The Age Of Distraction And How Do You Focus?

April 5, 2012 by

Some call it the Age of Information, but in another view it can be called the Age of Distraction.

Age of Information

Age of Information

While humanity has never been free of our distractions - from swatting those bothersome gnats around the fireplace to dealing with piles of paper mail and ringing telephones -- never have the distractions been so loud and so overwhelming, and persistent as they are now. We enjoy an array of browser tabs open, email notifications, Twitter and Facebook messages, and mobile devices that are always on. Did you know that multitasking is not something that benefits us? We are just skimming the surface. Really, doing two, three and more things at once? Why? You can't do that many things at once and be effective at any of them. I find that I have to rein myself in all the time from the distractions that jump up from moment to moment! Focus, refocus - and again. It takes will power!

The news and pictures online are so compelling - the weather reports too. Facebook friends want to chat, the mobile phone is ringing and so is the landline. We want to do some reading - online, on kindle or however you do your reading these days. The television is on and someone has the remote in their hands flipping through all 9 zillion channels at lightning speed. Cook dinner, help the kids, the car needs service, the dog needs stuff too! No wonder so many have ADD type challenges.

It is time that we stop and look at this. Just stop - 5 minutes is all I'm asking you for. Stop the spinning. Start your day over no matter what time it is.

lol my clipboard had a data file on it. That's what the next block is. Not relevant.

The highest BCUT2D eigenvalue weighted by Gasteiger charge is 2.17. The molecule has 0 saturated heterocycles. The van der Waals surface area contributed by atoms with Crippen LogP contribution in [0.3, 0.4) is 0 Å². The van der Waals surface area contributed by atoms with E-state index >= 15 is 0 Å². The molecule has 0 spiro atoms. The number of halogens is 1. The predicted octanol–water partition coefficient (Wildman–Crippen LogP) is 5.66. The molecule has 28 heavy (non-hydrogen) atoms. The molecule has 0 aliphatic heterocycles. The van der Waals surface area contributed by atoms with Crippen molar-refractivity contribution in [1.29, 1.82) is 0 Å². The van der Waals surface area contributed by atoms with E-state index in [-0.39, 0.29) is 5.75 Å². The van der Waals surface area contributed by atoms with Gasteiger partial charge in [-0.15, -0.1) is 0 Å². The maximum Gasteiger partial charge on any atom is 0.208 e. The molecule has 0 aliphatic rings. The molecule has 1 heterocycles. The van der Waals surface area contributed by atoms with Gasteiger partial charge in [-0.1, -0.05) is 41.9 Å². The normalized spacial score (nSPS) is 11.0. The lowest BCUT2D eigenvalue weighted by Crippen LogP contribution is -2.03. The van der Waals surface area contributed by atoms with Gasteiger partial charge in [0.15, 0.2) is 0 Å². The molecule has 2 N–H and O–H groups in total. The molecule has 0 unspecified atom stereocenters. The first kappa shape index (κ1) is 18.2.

There is a certain type of satisfaction to checking off emails, surfing, checking in our social networks. We are

What Attracts Your Attention?

What Attracts Your Attention?

connected but we are also distracted. Often we are not connected to who we are with physically but connected to our devices and those on the other end of those devices. Email and social networking is very satisfying because it feels good to get a message. This is constant positive feedback so you are constantly rewarded from it. But don't you find that all this digital connection becomes overwhelming and difficult to keep up with? My email alone could be a full time job. Anybody hiring?

However....this has become a part of our lives! This is life as we know it now. Remember when computers were so expensive and so large that only the multimillion dollar corporations had them? When a laptop cost $5,000 and up? Now we have computers in our pockets. It is wonderful, but....it all came upon us so fast that we didn't have strategies and systems for dealing with it. We are on overwhelm.

What if you decided you wanted to disconnect from it all? You could certainly do it but you'd be going against a culture that expects your participation. I'm not so sure you could even function as a part of the workforce anymore. There are some fringe type jobs that you could do, but generally, no. Every week I take some time to work on eliminating the unnecessary things that are easy to get distracted by - I have to say - it is a challenge. There is so much information out there -- so much to learn and know.

So you make choices, and one of those choices is - how much time will you devote to your digital devices and how much time will you devote to the humans in your life?

Digitally yours,

Judith

P.S. Try this little exercise - notice the next time you are reading a book how many times were you distracted and tempted to switch to something else? How many times did your thoughts wander? Leave a comment below and tell me what you discovered.

 

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  1. [...] It is time that we stop and look at this. Just stop – 5 minutes is all I’m asking you for. Stop the spinning. Start your day over no matter what time it is. Read the rest of the article here [...]

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